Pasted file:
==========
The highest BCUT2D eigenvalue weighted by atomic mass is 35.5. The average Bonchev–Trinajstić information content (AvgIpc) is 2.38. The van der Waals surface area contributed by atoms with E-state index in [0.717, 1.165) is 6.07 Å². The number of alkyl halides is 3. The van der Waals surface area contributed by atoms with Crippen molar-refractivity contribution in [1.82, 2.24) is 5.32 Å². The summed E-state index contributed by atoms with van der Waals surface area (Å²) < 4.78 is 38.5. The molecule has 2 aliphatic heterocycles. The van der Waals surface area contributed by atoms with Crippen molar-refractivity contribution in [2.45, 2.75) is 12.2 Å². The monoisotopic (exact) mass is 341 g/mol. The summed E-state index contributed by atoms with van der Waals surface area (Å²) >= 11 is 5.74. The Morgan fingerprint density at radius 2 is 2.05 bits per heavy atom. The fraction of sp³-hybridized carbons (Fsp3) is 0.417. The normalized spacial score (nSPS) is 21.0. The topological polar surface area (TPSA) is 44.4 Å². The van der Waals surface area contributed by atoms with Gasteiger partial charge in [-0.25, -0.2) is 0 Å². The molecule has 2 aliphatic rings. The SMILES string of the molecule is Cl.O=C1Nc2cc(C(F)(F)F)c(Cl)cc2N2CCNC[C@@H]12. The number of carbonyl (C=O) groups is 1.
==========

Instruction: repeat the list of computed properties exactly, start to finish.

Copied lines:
The highest BCUT2D eigenvalue weighted by atomic mass is 35.5. The average Bonchev–Trinajstić information content (AvgIpc) is 2.38. The van der Waals surface area contributed by atoms with E-state index in [0.717, 1.165) is 6.07 Å². The number of alkyl halides is 3. The van der Waals surface area contributed by atoms with Crippen molar-refractivity contribution in [1.82, 2.24) is 5.32 Å². The summed E-state index contributed by atoms with van der Waals surface area (Å²) < 4.78 is 38.5. The molecule has 2 aliphatic heterocycles. The van der Waals surface area contributed by atoms with Crippen molar-refractivity contribution in [2.45, 2.75) is 12.2 Å². The monoisotopic (exact) mass is 341 g/mol. The summed E-state index contributed by atoms with van der Waals surface area (Å²) >= 11 is 5.74. The Morgan fingerprint density at radius 2 is 2.05 bits per heavy atom. The fraction of sp³-hybridized carbons (Fsp3) is 0.417. The normalized spacial score (nSPS) is 21.0. The topological polar surface area (TPSA) is 44.4 Å². The van der Waals surface area contributed by atoms with Gasteiger partial charge in [-0.25, -0.2) is 0 Å². The molecule has 2 aliphatic rings. The SMILES string of the molecule is Cl.O=C1Nc2cc(C(F)(F)F)c(Cl)cc2N2CCNC[C@@H]12. The number of carbonyl (C=O) groups is 1.